Can men and women be friends?

When I was fourteen or fifteen, my father told me at breakfast one Saturday morning:

“Men and women can’t be friends. That’s just the way it is.”

I don’t remember what prompted this black-and-white statement, but I DO remember getting angry.

“Catherine, one will always want more than the other,” he went on, his voice softening a little.

I probably said “I’ll show you!”, or something else really mature, and proceeded to call one of my guy friends to play hacky sack or get pizza.

Since then, I’ve been pretty determined that my father was wrong. I’ve had a number of friendships with guys, and even though only a few have rivaled my female friendships in terms of emotional intimacy, these men have been just as dear to me. Friendships with guys look different, but, I thought, that’s just because we do different things together. Only on very rare occasions do we talk about our feelings – most of the time we play wiffle ball, touch football, a raucous game of foosball, or drink a beer by a bonfire.


I’ve watched my guy friends date, new girlfriends circulating in and out, me trying to keep my distance long enough to determine if this one’s gonna stick. Weddings are coming up, the girlfriends (now fiancees) are just as dear to me as their guys, and I’m so excited to be part of their lives.

But my father’s words keep echoing in my mind.Β Men and women can’t be friends.Β There’s still something about this that doesn’t feel quite right. A little part of me wonders:Β Am I missing out on a beautiful, romantic love because I’m investing too much in my platonic relationships? Am I giving too much emotionally without expecting more?

Should I really stifle one kind of love in hopes of finding another kind? That doesn’t seem right, either. Friendship love, according to C. S. Lewis, is often even stronger than that of the romantic persuasion. To say otherwise would undermine all the female friendships I’ve enjoyed and grown from for so many years.

I don’t feel like I’m any closer to an answer. Most of my guy friends will never read this, and if some do, they’ll probably be the ones who’ll understand. Maybe these friendships will truly be able to transcend whatever silliness goes along with most male-female friendships, and this caring will teach me how to better care for someone down the road.

That’s what I hope, at least. Or, to quote my father again (he’s getting a lot of airtime these days):

“Maybe you’re over-thinking it.”

6 Replies to “Can men and women be friends?”

  1. Oy, this subject! πŸ™‚ Something I have thought on many a time. And have much grappling with, as I’m sure you know. At this point in my life, I do believe there can be true, honest, no otherwise-intending friendship between sexes, but it is a careful, intentional line, and one that often takes much much longer to develop than I ever thought it would need. I agree with you about the differences between guy and girl friendships…but they are no less precious, even if less soul-bearing much of the time.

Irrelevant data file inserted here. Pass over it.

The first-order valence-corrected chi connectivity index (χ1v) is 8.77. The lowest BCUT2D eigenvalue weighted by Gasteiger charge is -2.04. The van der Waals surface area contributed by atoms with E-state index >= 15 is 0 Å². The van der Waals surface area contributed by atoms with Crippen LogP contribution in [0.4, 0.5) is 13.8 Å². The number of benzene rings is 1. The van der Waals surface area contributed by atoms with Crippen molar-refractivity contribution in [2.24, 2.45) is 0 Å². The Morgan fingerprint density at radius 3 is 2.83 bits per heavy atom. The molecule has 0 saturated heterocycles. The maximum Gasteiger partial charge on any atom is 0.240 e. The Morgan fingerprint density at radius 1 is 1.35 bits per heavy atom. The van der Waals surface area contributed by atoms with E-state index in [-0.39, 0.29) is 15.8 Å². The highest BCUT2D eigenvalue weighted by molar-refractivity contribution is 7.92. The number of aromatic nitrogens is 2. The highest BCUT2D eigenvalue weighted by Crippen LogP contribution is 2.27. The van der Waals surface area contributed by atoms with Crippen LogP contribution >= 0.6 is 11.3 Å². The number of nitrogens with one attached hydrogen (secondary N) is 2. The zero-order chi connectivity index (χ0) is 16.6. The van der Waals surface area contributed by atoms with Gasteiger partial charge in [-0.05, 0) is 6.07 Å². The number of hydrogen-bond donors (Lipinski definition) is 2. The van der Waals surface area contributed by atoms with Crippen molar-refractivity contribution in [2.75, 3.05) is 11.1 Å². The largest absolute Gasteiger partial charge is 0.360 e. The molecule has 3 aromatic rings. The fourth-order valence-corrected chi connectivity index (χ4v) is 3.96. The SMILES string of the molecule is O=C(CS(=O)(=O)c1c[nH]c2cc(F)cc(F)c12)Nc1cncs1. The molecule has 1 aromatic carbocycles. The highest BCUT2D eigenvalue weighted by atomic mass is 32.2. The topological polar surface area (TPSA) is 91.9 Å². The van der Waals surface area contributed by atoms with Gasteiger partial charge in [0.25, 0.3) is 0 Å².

The thing I found interesting (in my experience, anyway) is that I thought it would be simpler and easier once being married…but that is not necessarily the case. Ah well. Anyway, I’ve rambled long enough! Thanks for the post!

    1. Yeah, I think I agree. They’re possible, but maybe harder to navigate than I originally thought. And definitely yes to “equally precious”! I just talked to a new friend today about this topic, and it helped a lot to hear a fresh perspective.

      Looking forward to the day when things like this don’t seem so pressing! Onward-ho! πŸ™‚

  2. I think it depends largely on what you mean and expect by ‘friends.’ And regardless, friendship between guys and girls tends to look different than, say, girls and girls. As you mention, emotions are generally not as evident or talked about or important in your friendships with guys.

    And it also depends on what else is going on in your life. From my various conversations with people, it sounds like once you’re married and have kids, it changes the face of all your friendships, and especially those with the other gender.

    The thing that stuck with me from Lewis is the idea that friends are friends because they have something in common, and they can pursue it together. You have different friends for different reasons, and share different parts of your self and your life with them. And that’s good. You’re not missing out on romantic love because of your friendships. They are good, and they teach you how to care for other people.

    You might be over-thinking it. And maybe still invested in proving your dad wrong? Just keep being yourself, and sharing your life with people, and being wise with your boundaries, and you’ll be fine. πŸ™‚

    1. Ah, you’ve hit the nail on the head: “wise with your boundaries.” I hate that word ‘boundaries’ and at the same time, I’m realizing how important they are. Bummer.

      Thanks for sharing your thoughts. I’m pretty much done trying to prove my dad wrong – it never goes well πŸ™‚

    1. You were definitely on my mind when I wrote this, dear Hannah πŸ™‚ So looking forward to celebrating you!

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